The challenge for Bord na gCon is to encourage the development of a commercial greyhound racing and breeding industry, built on a customer focused, high quality entertainment product, which meets the highest international standards of regulation. The work of Bord na gCon since 2008 comes against the background of challenging economic conditions, reduced disposable income in households and lower consumer spending. Against that backdrop, in early 2014 my Department commissioned Indecon economic consultants to prepare a report on certain matters relating to Bord na gCon. Indecon was asked to examine matters relating to governance, finance, regulation and welfare and it reported in July 2014. It identified a number of significant financial and commercial challenges facing the sector and made a number of recommendations in that regard. It also made recommendations in relation to governance, regulation, animal welfare and breeding, which I have broadly accepted.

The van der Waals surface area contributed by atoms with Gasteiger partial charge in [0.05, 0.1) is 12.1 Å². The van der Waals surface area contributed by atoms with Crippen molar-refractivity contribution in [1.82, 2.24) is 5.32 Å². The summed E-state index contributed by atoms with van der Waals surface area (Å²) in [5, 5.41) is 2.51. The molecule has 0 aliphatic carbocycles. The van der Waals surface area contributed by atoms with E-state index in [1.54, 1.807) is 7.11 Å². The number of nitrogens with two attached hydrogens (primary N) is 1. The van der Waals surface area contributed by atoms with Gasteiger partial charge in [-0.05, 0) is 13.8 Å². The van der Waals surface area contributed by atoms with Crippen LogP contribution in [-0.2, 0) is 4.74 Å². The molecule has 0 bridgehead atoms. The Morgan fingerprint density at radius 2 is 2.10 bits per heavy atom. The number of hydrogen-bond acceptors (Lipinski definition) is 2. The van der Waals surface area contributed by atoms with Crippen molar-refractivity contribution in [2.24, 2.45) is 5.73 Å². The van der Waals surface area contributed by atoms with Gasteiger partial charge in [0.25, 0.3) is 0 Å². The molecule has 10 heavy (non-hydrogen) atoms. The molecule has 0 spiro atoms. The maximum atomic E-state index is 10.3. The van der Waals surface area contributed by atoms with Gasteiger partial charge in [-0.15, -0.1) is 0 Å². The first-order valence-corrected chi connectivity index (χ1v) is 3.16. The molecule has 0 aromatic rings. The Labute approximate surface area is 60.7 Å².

Implementing the recommendations of the Indecon report is a work in progress. There are challenges, but I know that the board is working diligently to an action plan and that significant progress is being made. It is critical that those involved in the industry have confidence in this process. In that context, I urge the board to consider how it might improve communications to the industry on the implementation of the recommendations of the Indecon report because it is very much in the best interests of both the board and the industry that those involved in the sector have a full appreciation of the progress being made.

I know that the chairman and CEO of Bord na gCon will appear before the committee later today to give a detailed report, but I would like to touch on some of the broad themes and priorities.